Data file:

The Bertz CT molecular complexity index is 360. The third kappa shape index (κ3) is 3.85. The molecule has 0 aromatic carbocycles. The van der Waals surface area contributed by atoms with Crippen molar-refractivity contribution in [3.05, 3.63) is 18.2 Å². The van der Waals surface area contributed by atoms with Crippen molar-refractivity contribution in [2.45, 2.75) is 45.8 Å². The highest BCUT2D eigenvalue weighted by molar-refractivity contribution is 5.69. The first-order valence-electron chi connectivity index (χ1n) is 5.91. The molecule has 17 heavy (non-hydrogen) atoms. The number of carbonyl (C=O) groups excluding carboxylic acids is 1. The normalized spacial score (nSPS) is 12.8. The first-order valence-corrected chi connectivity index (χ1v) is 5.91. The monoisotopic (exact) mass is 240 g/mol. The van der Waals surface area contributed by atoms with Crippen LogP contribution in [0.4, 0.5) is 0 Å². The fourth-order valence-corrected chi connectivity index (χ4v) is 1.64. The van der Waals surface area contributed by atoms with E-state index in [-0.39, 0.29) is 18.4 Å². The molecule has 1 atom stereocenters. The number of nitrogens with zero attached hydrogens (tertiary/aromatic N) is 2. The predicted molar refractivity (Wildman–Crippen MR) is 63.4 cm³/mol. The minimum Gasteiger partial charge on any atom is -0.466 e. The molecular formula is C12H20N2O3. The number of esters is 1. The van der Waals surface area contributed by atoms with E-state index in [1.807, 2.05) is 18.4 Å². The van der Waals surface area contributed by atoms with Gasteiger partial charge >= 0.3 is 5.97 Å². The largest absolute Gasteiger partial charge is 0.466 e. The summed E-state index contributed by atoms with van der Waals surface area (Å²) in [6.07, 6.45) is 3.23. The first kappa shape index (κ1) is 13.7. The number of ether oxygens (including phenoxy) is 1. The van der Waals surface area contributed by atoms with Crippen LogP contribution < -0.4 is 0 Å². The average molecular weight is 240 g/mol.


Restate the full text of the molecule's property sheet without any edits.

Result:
The Bertz CT molecular complexity index is 360. The third kappa shape index (κ3) is 3.85. The molecule has 0 aromatic carbocycles. The van der Waals surface area contributed by atoms with Crippen molar-refractivity contribution in [3.05, 3.63) is 18.2 Å². The van der Waals surface area contributed by atoms with Crippen molar-refractivity contribution in [2.45, 2.75) is 45.8 Å². The highest BCUT2D eigenvalue weighted by molar-refractivity contribution is 5.69. The first-order valence-electron chi connectivity index (χ1n) is 5.91. The molecule has 17 heavy (non-hydrogen) atoms. The number of carbonyl (C=O) groups excluding carboxylic acids is 1. The normalized spacial score (nSPS) is 12.8. The first-order valence-corrected chi connectivity index (χ1v) is 5.91. The monoisotopic (exact) mass is 240 g/mol. The van der Waals surface area contributed by atoms with Crippen LogP contribution in [0.4, 0.5) is 0 Å². The fourth-order valence-corrected chi connectivity index (χ4v) is 1.64. The van der Waals surface area contributed by atoms with E-state index in [-0.39, 0.29) is 18.4 Å². The molecule has 1 atom stereocenters. The number of nitrogens with zero attached hydrogens (tertiary/aromatic N) is 2. The predicted molar refractivity (Wildman–Crippen MR) is 63.4 cm³/mol. The minimum Gasteiger partial charge on any atom is -0.466 e. The molecular formula is C12H20N2O3. The number of esters is 1. The van der Waals surface area contributed by atoms with E-state index in [1.807, 2.05) is 18.4 Å². The van der Waals surface area contributed by atoms with Gasteiger partial charge >= 0.3 is 5.97 Å². The largest absolute Gasteiger partial charge is 0.466 e. The summed E-state index contributed by atoms with van der Waals surface area (Å²) in [6.07, 6.45) is 3.23. The first kappa shape index (κ1) is 13.7. The number of ether oxygens (including phenoxy) is 1. The van der Waals surface area contributed by atoms with Crippen LogP contribution < -0.4 is 0 Å². The average molecular weight is 240 g/mol.